Ledochowski et al.

I found a third study on the website of Psychology Today. It was conducted by researchers in Europe, but it studied the effects of regular soda, not diet soda.

Turns out that in Central Europe, a large percentage (30-50%) of the population suffers from certain types of carbohydrate malabsorption . I asked a friend of mine, an academic gastroenterologist who just left Johns Hopkins, what she thought the percentage of Americans was, and she felt it was 15-20%. In fructose malabsorption(link is external), the GLUT5 transporter in the small intestine doesn't take up fructose as efficiently as it could. That means lots of undigested fructose floats down to the colon, feeding the bacteria there and leading to bloating, cramping, and diarrhea - basically the symptoms of irritable bowel syndrome. It is diagnosed via testing for excess hydrogen in the exhaled breath after a fructose load of 50mg. A similar test can show if someone has lactose intolerance.

Well, the researchers in Central Europe took a hundred or so "otherwise healthy volunteers" who had complained about gastrointestinal distress at a doctor's visit. None were on medication (except oral contraception) or had any signs of chronic or serious illness. They were given a standard scale test for depression (the Beck Depression Inventory) a fructose malabsorption test, then, a week later, a lactose malabsorption test.

Let's cut to the chase - a positive test for fructose malabsorption corresponded to depressed women, but not men. Lactose malabsorption alone didn't matter in either sex, but the 12% of women in the study who were both fructose and lactose malabsorption positive were by far the most depressed. The normal female controls had an average depression score of 7.5 - the combined malabsorption women had an average score of 14.6. That's a huge difference, and the data between the unaffected individuals and the carbohydrate malabsorbers hardly overlap at all.

Aha! Finally, something that says that women are affected by sugars (fructose, in this case). And there's an explanation:

Turns out that fructose (and lactose) can react chemically with tryptophan, the amino acid precursor for our important happy chemical, serotonin. The sugars can degrade tryptophan so that there isn't as much available to be absorbed into the body. And, indeed, fructose malabsorbers have lower levels of tryptophan in the serum than normal controls. And, hey, turns out they have lower serum zinc and folic acid too - both of these findings are associated with depression.

But why would the symptoms of depression be confined to women? The researchers postulated that estrogen made the big difference. Estrogen activates an enzyme called hepatic tryptophan 2,3 dioxygenase that shifts the metabolism of tryptophan from making serotonin (happy) to making kynurenic (not happy). Women already have lower serum levels of tryptophan than men do (which may be part of the reason why we are more vulnerable to depression in the first place), so screwing up whatever available tryptophan in the diet with fructose may lead to even lower levels, and thus depression.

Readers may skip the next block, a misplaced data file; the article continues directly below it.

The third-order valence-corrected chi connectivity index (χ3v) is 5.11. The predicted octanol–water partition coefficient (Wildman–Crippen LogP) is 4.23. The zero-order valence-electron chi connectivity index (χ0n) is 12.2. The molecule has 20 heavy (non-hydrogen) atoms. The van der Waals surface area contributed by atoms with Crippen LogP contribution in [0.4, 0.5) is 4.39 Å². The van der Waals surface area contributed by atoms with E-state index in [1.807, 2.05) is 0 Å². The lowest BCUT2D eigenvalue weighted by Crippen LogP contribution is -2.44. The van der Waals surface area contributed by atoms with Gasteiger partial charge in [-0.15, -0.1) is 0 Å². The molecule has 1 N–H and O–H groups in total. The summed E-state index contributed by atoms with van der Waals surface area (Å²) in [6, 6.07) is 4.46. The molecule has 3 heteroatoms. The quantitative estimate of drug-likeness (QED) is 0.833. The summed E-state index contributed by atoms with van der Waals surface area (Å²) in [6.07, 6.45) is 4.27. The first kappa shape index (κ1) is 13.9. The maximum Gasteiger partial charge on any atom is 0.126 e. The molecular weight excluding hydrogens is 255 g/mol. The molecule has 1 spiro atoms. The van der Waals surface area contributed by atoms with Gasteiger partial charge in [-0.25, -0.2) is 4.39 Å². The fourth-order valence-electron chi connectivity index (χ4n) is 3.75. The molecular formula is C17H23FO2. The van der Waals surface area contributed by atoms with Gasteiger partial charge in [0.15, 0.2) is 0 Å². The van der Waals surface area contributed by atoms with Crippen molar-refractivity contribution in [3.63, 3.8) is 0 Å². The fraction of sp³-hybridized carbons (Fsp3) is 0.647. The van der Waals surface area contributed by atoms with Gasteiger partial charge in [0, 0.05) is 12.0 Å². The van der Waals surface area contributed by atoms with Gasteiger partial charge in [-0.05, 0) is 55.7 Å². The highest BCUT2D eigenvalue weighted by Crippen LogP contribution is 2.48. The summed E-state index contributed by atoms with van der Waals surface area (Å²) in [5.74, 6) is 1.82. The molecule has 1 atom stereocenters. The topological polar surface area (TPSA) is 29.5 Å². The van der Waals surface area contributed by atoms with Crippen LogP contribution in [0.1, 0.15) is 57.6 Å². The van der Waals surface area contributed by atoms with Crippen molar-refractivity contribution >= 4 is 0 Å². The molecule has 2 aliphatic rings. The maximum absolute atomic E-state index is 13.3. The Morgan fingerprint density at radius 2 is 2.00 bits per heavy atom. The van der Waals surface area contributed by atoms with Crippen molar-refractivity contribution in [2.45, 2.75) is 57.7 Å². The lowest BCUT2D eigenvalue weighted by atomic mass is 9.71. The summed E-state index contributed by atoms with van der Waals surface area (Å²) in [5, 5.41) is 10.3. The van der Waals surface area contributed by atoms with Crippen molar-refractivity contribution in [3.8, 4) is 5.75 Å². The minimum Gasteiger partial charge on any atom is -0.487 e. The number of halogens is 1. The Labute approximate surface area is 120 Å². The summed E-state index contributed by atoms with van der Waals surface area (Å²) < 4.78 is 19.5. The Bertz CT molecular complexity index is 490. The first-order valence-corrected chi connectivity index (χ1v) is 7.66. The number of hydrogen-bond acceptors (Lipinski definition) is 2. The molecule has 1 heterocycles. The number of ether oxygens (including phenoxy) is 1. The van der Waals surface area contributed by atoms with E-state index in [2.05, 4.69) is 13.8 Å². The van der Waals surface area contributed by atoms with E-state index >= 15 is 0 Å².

Once again, the lack of peer review is troubling:

Well. All of that is observational data, and correlation does not equal causation. All we have to hang our hats on is a small study from Austria in 2000. In this study, folks with known fructose malabsorption were put on a low-fructose diet, which reduced their depression scores by 65% after 4 weeks. The findings were more pronounced in women than in men.

I looked up the study, whose abstract can be found here. Something interesting is noted in the abstract:

Fifty-three adults (12 males, 41 females)

Now, the number of women in the study shouldn't affect the percentage, but still. That's quite the disparate comparison.

I was able to get the study on a pdf.


From 100 patients who presented at our office for a medical health check, 53 individuals with gastrointestinal complaints were consecutively chosen to participate in this follow-up study on the basis of the H2-breath test results (see below). Sigmoideoscopy was previously performed in most of these patients because of chronic gastrointestinal complaints, and negative results were reasons for a further checkup in our office. For those who had not had sigmoideoscopy, this examination was prescribed to rule out inflammatory bowel diseases. The otherwise healthy outpatients, aged from 17 to 75 years (mean, 44.8 14.5), gave informed consent to participate in the clinical trial with fructose-reduced diet which was approved by the local ethics committee. There were 12 male (range, 23–75 years; mean 42.3 14.6) and 41 female patients (range, 17–73 years; mean, 45.6 14.6).

No information is given as to how these 100 made it to the office, so the applicant pool cannot be fully analyzed.

Diagnosis of fructose malabsorption was established by H2-breath test after oral fructose load with 50 g fructose given in 250 ml of tap water. All H2-breath tests were performed between 0800h and 0830h after a 12-h overnight fast. Breath-H2 was measured using a Bedfont gastrolizer (Bedfont Ltd., Kent, UK), which had been validated by several authors (11–13). Breath-H2 was monitored before fructose load and in 30 min intervals for at least 2 h after fructose load. Maximum breath-H2 concentrations were registered and the differences from baseline values were calculated yielding the operating parameter DH2.